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It is clear that the reason why westernized education particularly higher education was “wrestled” from the colonial masters by Africans had nothing to do with character development or inculcation of social values. It was primarily the acquisition of material well-being. Closely following this was the more esoteric aspiration of “elevation of the black race.” Adewoye said further: A corollary to the growing race-consciousness among the educated Africans was an awareness of the technological gap between their race and the white race. This awareness was at the bottom of the desire for higher education. For true emancipation of the black race, and for the purpose of raising the status of the black man, and of making him contribute his quota to human progress, higher education … was invariably considered to hold the key.43 Mr. Vice-Chancellor Sir, it is clear that while traditional African education can be rightly considered as an end in itself, westernized education was accepted as a means to an end of especially material well-being and racial emancipation. Traditional African education operated in collaboration with the social institutions that constituted the life wire of the African child i.e. the family, especially the extended family, the community and its religion, the system of government, the judicial system and others. Westernized education on the other hand, was provided in schools/colleges which were physically detached from their communities and were run by people who were not necessarily members of the communities. In the days of missionary education, children were discouraged from practising community values because these values were considered either “pagan” or “barbaric”. I recall that I was suspended from the boarding house for one 43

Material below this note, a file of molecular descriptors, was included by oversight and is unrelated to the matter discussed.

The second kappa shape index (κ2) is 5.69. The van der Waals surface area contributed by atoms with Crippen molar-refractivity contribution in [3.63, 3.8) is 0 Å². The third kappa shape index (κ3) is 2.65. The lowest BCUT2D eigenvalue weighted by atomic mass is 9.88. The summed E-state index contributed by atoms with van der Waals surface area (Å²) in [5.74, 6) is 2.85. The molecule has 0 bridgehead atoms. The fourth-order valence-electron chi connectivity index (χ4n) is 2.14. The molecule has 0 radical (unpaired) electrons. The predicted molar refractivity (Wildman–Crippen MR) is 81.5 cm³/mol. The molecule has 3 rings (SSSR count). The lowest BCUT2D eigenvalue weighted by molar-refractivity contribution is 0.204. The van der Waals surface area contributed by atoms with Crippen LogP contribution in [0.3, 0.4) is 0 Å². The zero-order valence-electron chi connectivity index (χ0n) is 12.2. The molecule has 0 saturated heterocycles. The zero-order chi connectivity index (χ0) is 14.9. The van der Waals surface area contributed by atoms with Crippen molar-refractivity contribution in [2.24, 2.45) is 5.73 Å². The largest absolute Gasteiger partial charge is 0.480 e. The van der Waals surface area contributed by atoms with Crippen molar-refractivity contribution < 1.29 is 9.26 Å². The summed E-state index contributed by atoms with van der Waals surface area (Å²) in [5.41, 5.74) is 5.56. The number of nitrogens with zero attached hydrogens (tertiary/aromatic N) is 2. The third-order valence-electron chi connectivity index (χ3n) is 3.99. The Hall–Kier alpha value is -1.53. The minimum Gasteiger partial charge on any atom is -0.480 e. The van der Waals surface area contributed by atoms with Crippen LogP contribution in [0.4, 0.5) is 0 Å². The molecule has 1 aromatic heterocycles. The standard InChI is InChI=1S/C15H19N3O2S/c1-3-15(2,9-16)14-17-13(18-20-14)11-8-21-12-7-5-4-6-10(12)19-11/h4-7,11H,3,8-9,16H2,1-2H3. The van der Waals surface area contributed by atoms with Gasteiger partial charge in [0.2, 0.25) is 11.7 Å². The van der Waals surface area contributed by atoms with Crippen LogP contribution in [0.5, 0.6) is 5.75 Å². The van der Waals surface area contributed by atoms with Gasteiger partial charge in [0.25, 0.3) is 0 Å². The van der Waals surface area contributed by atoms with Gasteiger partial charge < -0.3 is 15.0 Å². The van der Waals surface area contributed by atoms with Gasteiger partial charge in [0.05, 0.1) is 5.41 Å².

Ibid.

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Professor Oluremi Aina Bamisaiye University Lecture  

University LEcture

Professor Oluremi Aina Bamisaiye University Lecture  

University LEcture

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